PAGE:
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Summary:

With this I’m assuming you have a bit of familiarity with the iPhone SDK – you can download it for free from Apple’s site, and follow along here. We’re going to build an RSS feed reader for a simple feed (from The Apple Blog, no less). […]

With this I’m assuming you have a bit of familiarity with the iPhone SDK – you can download it for free from Apple’s site, and follow along here. We’re going to build an RSS feed reader for a simple feed (from The Apple Blog, no less).

Let’s get started

  1. Open Xcode and choose the “File” menu, in which you’ll click the “New Project…” item.
  2. Click “Application” under “iPhone OS” in the list at left.
  3. On the right, choose “Navigation-Based Application”. Then click the “Choose…” button. You’ll be prompted to pick a name and location. Type in the name “TAB RSS reader”.
  4. Save it wherever you wish.

The Xcode project window will appear, with the standard 3 panes – I recommend pulling the horizontal divider on the right side all the way to the top, since you’ll need that editor area and all the real estate you can give it.

Do you see a “Build and Go” button in the toolbar? Click it, or go to the “Build” menu, and click “Build and Go (Run)” there. It should open the Simulator application and launch a simple iPhone app that displays a blank navigation bar and blank table. Whee! Your first iPhone app. Now let’s sculpt it into something.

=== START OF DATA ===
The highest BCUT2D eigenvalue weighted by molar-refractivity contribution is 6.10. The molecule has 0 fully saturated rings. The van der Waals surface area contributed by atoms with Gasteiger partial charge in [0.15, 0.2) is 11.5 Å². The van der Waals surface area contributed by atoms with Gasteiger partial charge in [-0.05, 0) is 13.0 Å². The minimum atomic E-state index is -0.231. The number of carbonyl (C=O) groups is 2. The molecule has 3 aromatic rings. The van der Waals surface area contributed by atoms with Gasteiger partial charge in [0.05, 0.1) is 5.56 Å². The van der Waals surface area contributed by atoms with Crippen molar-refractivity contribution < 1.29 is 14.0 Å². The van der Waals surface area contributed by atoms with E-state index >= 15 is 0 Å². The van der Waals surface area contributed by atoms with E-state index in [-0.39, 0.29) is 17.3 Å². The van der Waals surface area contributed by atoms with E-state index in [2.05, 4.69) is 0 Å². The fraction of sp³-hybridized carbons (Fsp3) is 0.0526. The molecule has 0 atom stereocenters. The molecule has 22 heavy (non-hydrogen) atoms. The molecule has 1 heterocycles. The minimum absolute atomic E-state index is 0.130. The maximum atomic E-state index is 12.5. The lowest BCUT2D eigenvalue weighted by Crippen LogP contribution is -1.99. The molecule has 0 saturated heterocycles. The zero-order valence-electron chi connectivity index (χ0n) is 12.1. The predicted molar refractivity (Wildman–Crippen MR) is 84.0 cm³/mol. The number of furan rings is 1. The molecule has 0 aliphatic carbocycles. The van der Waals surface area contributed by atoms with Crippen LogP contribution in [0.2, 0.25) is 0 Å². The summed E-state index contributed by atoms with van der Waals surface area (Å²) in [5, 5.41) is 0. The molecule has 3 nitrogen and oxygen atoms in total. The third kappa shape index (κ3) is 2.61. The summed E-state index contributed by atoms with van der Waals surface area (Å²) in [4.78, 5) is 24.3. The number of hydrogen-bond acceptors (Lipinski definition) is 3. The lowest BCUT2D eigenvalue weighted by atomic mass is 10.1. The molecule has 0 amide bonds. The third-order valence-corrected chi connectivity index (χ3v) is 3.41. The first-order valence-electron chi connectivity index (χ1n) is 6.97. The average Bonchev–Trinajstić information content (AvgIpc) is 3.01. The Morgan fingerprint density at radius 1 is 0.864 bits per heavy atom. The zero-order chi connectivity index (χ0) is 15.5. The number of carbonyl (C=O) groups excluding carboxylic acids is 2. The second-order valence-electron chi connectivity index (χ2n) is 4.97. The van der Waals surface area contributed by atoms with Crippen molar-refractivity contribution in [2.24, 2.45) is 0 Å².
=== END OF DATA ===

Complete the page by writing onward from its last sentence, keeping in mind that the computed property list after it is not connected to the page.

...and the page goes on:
The project template that Apple provides has a lot of things already set up to get us started. On the list at the left of the project window, find “MainWindow.xib”, and double-click it. This is the basic framing of your application’s UI. Be careful not to mess around here too much. You just need to do one thing: you should see a “Navigation Controller” window with a basic interface mocked up – double-click on the navigation bar (which has no title in it), and type “The Apple Blog”. Press return. Save and quit Interface Builder.

Click once on “RootViewController.h” in the list, and see the code on the right. Make it look like this:


@interface RootViewController : UITableViewController {
	IBOutlet UITableView * newsTable;
	UIActivityIndicatorView * activityIndicator;
	CGSize cellSize;
	NSXMLParser * rssParser;
	NSMutableArray * stories;

	// a temporary item; added to the "stories" array one at a time, and cleared for the next one
	NSMutableDictionary * item;

	// it parses through the document, from top to bottom...
	// we collect and cache each sub-element value, and then save each item to our array.
	// we use these to track each current item, until it's ready to be added to the "stories" array
	NSString * currentElement;
	NSMutableString * currentTitle, * currentDate, * currentSummary, * currentLink;